The immune system
Combine psychology, neuroscience and immunology and you get psychoneuroimmunology, the science of mind-body interaction via the immune system that comprises cells, including white blood cells, found all over the body and brain. There are macrophages which ‘eat’ bacteria, lymphocytes which produce antibodies that help macrophages fight infection, and cytokines, proteins secreted by macrophages that circulate in the bloodstream, enlisting the help of other macrophages.
The psyche affects the immune system via the stress response: ‘...the brain has a vast potential for sticking its nose into the immune system’s business’.12 Normally, cortisol activates it and then suppresses it to avoid over-shooting into auto-immunity, but severe and sustained stress can lead to the HPA axis releasing too much cortisol for too long, thereby suppressing the immune system below baseline, increasing the risk of immune-related illnesses. The opposite can happen too: chronic emotional stress, from bereavement or social isolation, for example, can lead to an over-active immune system. Excess cytokines and macrophages can inflame the arteries, triggering heart attacks and strokes.14
In the reverse direction, soma can affect the psyche via the immune system. Cytokines fight infection in the body by triggering fever, but they can also cross the blood-brain barrier to ‘inflame’ the mind, causing depressive symptoms, including excessive or chronic fatigue.14 Furthermore, changes to immune cells following trauma can make the immune system oversensitive to social stress and threats, so it kicks off unnecessarily with disproportionate inflammatory responses, triggering depressive symptoms.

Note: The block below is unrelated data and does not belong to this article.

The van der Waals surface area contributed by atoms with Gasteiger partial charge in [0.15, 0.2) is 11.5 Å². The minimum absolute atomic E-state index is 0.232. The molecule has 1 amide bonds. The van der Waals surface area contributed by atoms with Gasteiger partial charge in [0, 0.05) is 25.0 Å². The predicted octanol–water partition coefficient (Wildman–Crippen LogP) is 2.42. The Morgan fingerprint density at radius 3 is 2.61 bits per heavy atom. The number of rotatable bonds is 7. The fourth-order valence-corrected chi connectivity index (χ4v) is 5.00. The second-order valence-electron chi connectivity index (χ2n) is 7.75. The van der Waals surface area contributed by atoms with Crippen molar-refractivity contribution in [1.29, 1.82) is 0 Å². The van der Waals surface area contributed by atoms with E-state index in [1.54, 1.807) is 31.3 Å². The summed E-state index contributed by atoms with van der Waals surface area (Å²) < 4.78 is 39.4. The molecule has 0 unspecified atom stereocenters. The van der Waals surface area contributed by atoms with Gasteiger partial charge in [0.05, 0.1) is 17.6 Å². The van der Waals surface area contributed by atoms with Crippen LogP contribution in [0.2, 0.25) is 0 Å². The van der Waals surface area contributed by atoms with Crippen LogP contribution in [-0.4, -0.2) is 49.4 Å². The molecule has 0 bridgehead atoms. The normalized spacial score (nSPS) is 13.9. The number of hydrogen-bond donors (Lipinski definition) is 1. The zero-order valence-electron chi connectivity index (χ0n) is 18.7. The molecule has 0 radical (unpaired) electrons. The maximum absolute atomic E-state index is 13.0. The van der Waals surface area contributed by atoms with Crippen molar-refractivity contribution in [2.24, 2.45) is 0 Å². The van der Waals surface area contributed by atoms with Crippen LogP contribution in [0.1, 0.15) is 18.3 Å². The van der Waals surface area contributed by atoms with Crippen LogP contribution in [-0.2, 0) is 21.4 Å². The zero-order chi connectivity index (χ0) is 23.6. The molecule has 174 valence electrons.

The immune system can cause illness as well as protect against it – autoimmune disorders, such as allergies, rheumatoid arthritis, ulcerative colitis and MS.15 Lymphocytes can mistake the body’s own proteins for alien proteins and mount an immune response. Macrophages churn out cytokines that cause inflammation, and this can go on for years. Psychoneuroimmunology means that trauma may play a role, but this doesn’t necessarily mean that it causes autoimmune disorders.
The immune system generates inflammation in the body as more blood goes to the injured area. It becomes red and swells up painfully, lymph fluid leaking through blood vessel walls to attack alien invaders.14 Inflammation must be kept in balance by cytokines and neuropeptides: enough to fight infection, not so much that it becomes damaging. Chronic stress can mean chronic inflammation in joints, connective tissue and organs, and chronic high blood pressure causes inflammation in blood vessels. Both are fertile grounds for serious illness, such as heart disease and cancer to develop. The gut is naturally in a permanent state of controlled inflammation to deal with the alien invaders we eat, and chronic stress means the balance can tip over into inflammatory bowel disease. In the other direction, inflammation in the body can lead to biochemicals crossing the blood-brain barrier to affect how we feel and what we think about – and to trigger depression.14
Psychosomatic conditions in therapy